Regular readers will know that we love our dividends at Simply Wall St, which is why it's exciting to see Universal Health Realty Income Trust (NYSE:UHT) is about to trade ex-dividend in the next 3 days. Investors can purchase shares before the 13th of September in order to be eligible for this dividend, which will be paid on the 30th of September.
Universal Health Realty Income Trust's next dividend payment will be US$0.68 per share. Last year, in total, the company distributed US$2.72 to shareholders. Based on the last year's worth of payments, Universal Health Realty Income Trust has a trailing yield of 2.8% on the current stock price of $96.46. If you buy this business for its dividend, you should have an idea of whether Universal Health Realty Income Trust's dividend is reliable and sustainable. So we need to check whether the dividend payments are covered, and if earnings are growing.
Dividends are typically paid out of company income, so if a company pays out more than it earned, its dividend is usually at a higher risk of being cut. It paid out 85% of its earnings as dividends last year, which is not unreasonable, but limits reinvestment in the business and leaves the dividend vulnerable to a business downturn. We'd be concerned if earnings began to decline. That said, REITs are often required by law to distribute all of their earnings, and it's not unusual to see a REIT with a payout ratio around 100%. We wouldn't read too much into this. A useful secondary check can be to evaluate whether Universal Health Realty Income Trust generated enough free cash flow to afford its dividend. It paid out 90% of its free cash flow as dividends, which is within usual limits but will limit the company's ability to lift the dividend if there's no growth.
It's encouraging to see that the dividend is covered by both profit and cash flow. This generally suggests the dividend is sustainable, as long as earnings don't drop precipitously.
Have Earnings And Dividends Been Growing?
Businesses with strong growth prospects usually make the best dividend payers, because it's easier to grow dividends when earnings per share are improving. If earnings decline and the company is forced to cut its dividend, investors could watch the value of their investment go up in smoke. With that in mind, we're encouraged by the steady growth at Universal Health Realty Income Trust, with earnings per share up 3.9% on average over the last five years. A payout ratio of 85% looks like a tacit signal from management that reinvestment opportunities in the business are low. In line with limited earnings growth in recent years, this is not the most appealing combination.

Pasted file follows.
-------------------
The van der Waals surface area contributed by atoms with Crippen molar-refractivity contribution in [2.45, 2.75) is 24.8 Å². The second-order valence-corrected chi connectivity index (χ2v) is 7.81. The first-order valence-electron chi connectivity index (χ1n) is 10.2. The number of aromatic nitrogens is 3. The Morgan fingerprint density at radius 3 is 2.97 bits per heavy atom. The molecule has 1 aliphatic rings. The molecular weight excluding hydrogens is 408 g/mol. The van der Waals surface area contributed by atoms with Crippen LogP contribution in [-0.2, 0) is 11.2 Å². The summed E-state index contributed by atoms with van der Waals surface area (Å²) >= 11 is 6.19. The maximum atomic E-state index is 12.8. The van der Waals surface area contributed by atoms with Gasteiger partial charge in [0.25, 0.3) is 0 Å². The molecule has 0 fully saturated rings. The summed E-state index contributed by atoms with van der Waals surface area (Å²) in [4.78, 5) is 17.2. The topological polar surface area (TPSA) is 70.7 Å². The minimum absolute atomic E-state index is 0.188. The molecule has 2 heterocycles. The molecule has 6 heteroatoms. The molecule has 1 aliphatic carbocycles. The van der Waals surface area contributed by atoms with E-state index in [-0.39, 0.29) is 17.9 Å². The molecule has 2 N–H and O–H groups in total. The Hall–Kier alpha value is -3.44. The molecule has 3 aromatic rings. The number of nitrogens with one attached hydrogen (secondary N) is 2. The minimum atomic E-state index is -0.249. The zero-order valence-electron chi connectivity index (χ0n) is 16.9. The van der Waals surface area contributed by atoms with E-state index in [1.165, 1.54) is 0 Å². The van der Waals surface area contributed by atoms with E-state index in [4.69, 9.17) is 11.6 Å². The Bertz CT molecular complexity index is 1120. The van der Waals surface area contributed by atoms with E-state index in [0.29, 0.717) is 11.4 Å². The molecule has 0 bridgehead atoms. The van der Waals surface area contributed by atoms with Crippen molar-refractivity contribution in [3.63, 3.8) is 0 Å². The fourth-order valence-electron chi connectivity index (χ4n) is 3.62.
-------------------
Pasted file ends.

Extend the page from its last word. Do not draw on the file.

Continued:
Another key way to measure a company's dividend prospects is by measuring its historical rate of dividend growth. In the past 10 years, Universal Health Realty Income Trust has increased its dividend at approximately 1.4% a year on average.
To Sum It Up
Is Universal Health Realty Income Trust an attractive dividend stock, or better left on the shelf? Earnings per share growth has been unremarkable, and while the company is paying out a majority of its earnings and cash flow in the form of dividends, the dividend payments don't appear excessive. It might be worth researching if the company is reinvesting in growth projects that could grow earnings and dividends in the future, but for now we're not all that optimistic on its dividend prospects.
Keen to explore more data on Universal Health Realty Income Trust's financial performance? Check out our visualisation of its historical revenue and earnings growth.
If you're in the market for dividend stocks, we recommend checking our list of top dividend stocks with a greater than 2% yield and an upcoming dividend.
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If you spot an error that warrants correction, please contact the editor at firstname.lastname@example.org. This article by Simply Wall St is general in nature. It does not constitute a recommendation to buy or sell any stock, and does not take account of your objectives, or your financial situation. Simply Wall St has no position in the stocks mentioned. Thank you for reading.